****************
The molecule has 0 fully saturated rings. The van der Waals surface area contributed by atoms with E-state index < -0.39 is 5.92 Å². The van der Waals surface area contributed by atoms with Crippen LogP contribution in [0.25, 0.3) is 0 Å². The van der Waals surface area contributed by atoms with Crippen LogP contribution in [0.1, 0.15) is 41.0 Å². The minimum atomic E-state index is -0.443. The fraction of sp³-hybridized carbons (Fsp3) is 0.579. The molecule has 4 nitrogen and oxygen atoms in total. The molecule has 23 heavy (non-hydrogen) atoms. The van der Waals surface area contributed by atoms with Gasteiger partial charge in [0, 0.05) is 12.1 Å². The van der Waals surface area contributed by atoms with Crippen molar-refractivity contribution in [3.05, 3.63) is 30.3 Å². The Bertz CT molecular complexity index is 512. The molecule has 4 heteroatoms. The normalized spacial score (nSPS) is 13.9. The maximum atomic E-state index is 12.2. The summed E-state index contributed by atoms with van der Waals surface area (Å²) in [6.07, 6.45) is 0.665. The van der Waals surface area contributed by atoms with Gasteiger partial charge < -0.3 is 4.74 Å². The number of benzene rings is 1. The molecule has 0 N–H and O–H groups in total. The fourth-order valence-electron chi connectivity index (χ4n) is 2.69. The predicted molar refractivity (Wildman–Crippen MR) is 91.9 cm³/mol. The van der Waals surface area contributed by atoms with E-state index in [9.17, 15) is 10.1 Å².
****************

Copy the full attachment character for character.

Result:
The molecule has 0 fully saturated rings. The van der Waals surface area contributed by atoms with E-state index < -0.39 is 5.92 Å². The van der Waals surface area contributed by atoms with Crippen LogP contribution in [0.25, 0.3) is 0 Å². The van der Waals surface area contributed by atoms with Crippen LogP contribution in [0.1, 0.15) is 41.0 Å². The minimum atomic E-state index is -0.443. The fraction of sp³-hybridized carbons (Fsp3) is 0.579. The molecule has 4 nitrogen and oxygen atoms in total. The molecule has 23 heavy (non-hydrogen) atoms. The van der Waals surface area contributed by atoms with Gasteiger partial charge in [0, 0.05) is 12.1 Å². The van der Waals surface area contributed by atoms with Crippen molar-refractivity contribution in [3.05, 3.63) is 30.3 Å². The Bertz CT molecular complexity index is 512. The molecule has 4 heteroatoms. The normalized spacial score (nSPS) is 13.9. The maximum atomic E-state index is 12.2. The summed E-state index contributed by atoms with van der Waals surface area (Å²) in [6.07, 6.45) is 0.665. The van der Waals surface area contributed by atoms with Gasteiger partial charge < -0.3 is 4.74 Å². The number of benzene rings is 1. The molecule has 0 N–H and O–H groups in total. The fourth-order valence-electron chi connectivity index (χ4n) is 2.69. The predicted molar refractivity (Wildman–Crippen MR) is 91.9 cm³/mol. The van der Waals surface area contributed by atoms with E-state index in [9.17, 15) is 10.1 Å².